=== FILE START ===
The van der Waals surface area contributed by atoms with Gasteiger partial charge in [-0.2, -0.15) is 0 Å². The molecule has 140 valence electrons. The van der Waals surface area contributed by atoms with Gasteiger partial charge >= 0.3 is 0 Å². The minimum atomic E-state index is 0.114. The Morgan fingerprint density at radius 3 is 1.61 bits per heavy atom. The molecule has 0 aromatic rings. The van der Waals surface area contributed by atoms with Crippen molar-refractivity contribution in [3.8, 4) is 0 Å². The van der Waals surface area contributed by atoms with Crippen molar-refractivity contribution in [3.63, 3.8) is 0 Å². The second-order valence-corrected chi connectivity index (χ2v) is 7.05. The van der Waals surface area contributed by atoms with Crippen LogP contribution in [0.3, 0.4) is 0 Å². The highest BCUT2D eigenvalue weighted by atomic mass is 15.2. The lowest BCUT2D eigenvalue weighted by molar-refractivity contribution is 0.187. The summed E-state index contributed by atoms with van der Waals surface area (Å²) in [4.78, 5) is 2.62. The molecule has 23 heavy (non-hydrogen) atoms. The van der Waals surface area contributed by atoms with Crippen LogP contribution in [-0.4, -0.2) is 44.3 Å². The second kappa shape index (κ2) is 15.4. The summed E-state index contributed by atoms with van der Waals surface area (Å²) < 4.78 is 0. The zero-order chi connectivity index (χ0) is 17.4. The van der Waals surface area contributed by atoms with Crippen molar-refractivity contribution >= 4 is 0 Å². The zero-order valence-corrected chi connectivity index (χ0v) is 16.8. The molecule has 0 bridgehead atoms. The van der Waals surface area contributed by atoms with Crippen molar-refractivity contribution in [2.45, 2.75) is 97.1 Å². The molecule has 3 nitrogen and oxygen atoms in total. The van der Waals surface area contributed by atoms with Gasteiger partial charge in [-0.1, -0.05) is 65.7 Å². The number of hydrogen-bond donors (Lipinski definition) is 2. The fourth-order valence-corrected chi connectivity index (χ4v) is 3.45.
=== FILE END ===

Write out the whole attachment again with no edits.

The van der Waals surface area contributed by atoms with Gasteiger partial charge in [-0.2, -0.15) is 0 Å². The molecule has 140 valence electrons. The van der Waals surface area contributed by atoms with Gasteiger partial charge >= 0.3 is 0 Å². The minimum atomic E-state index is 0.114. The Morgan fingerprint density at radius 3 is 1.61 bits per heavy atom. The molecule has 0 aromatic rings. The van der Waals surface area contributed by atoms with Crippen molar-refractivity contribution in [3.8, 4) is 0 Å². The van der Waals surface area contributed by atoms with Crippen molar-refractivity contribution in [3.63, 3.8) is 0 Å². The second-order valence-corrected chi connectivity index (χ2v) is 7.05. The van der Waals surface area contributed by atoms with Crippen LogP contribution in [0.3, 0.4) is 0 Å². The highest BCUT2D eigenvalue weighted by atomic mass is 15.2. The lowest BCUT2D eigenvalue weighted by molar-refractivity contribution is 0.187. The summed E-state index contributed by atoms with van der Waals surface area (Å²) in [4.78, 5) is 2.62. The molecule has 23 heavy (non-hydrogen) atoms. The van der Waals surface area contributed by atoms with Crippen LogP contribution in [-0.4, -0.2) is 44.3 Å². The second kappa shape index (κ2) is 15.4. The summed E-state index contributed by atoms with van der Waals surface area (Å²) < 4.78 is 0. The zero-order chi connectivity index (χ0) is 17.4. The van der Waals surface area contributed by atoms with Crippen molar-refractivity contribution >= 4 is 0 Å². The zero-order valence-corrected chi connectivity index (χ0v) is 16.8. The molecule has 0 bridgehead atoms. The van der Waals surface area contributed by atoms with Crippen molar-refractivity contribution in [2.45, 2.75) is 97.1 Å². The molecule has 3 nitrogen and oxygen atoms in total. The van der Waals surface area contributed by atoms with Gasteiger partial charge in [-0.1, -0.05) is 65.7 Å². The number of hydrogen-bond donors (Lipinski definition) is 2. The fourth-order valence-corrected chi connectivity index (χ4v) is 3.45.